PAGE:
This month as we celebrate Black History Month, I have found myself taking time to reflect on the history of African American adoption, the role that Spence-Chapin has played in that history, and the many encouraging changes I have witnessed in my 25+ career working in adoption.
In honor of Black History Month, we revisit the efforts made by those who have fought to break barriers, making African-American and Black children a focus and a priority.
Learn about the history of African-American Adoption at Spence-Chapin, some of its challenges in the past, as well as its many triumphs.
An adoptive mother reflects on her family brought together through adoption from South Africa and Ethiopia.
Doreen was born and raised in NYC. Because she was adopted by an African-American family, she had no idea she wasn’t their biological daughter.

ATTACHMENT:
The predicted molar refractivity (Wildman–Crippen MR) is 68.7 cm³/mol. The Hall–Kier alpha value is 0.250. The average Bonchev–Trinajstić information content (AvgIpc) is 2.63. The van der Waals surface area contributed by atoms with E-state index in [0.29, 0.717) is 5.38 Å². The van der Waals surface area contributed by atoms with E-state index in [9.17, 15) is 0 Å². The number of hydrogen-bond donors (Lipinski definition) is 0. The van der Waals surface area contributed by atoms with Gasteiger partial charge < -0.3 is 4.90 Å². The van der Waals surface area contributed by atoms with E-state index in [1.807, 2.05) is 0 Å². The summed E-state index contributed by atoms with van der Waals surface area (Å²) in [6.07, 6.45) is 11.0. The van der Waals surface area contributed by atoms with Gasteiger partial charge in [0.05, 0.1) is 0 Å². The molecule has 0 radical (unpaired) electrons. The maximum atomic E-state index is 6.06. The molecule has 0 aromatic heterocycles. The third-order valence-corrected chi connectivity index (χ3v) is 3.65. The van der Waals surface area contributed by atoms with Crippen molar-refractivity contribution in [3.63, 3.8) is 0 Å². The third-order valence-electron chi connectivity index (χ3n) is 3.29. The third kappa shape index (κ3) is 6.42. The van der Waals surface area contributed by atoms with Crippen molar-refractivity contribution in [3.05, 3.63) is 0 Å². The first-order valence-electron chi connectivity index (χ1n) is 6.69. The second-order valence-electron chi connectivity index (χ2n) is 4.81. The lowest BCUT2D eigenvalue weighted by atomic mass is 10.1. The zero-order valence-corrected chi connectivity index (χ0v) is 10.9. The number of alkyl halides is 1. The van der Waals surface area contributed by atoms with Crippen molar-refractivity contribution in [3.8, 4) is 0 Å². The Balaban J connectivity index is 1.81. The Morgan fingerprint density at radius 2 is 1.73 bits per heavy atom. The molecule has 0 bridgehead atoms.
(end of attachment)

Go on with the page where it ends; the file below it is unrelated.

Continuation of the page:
Birth mother Latoya Sinclair shares her thoughts on her son and being a birth parent in the adoption community.
This summer, Mary and Chris took their family on a birthland trip to Ethiopia. Their younger daughter, Etta, 5, was adopted through Spence-Chapin from South Africa, and their older daughter, Arri, 8, was adopted through a different adoption organization from Ethiopia.
Adoption from South Africa opened to American families in 2013. Since then, Spence-Chapin has been one of just two U.S. agencies approved by the South African Central Authority – and we have been actively finding families ever since!
Nelson Mandela: Civil Servant, Activist, Political Prisoner, President.
On a sunny afternoon in February 2011, dozens of Spence-Chapin families gathered to celebrate Black History Month with noted author/illustrator Javaka Steptoe.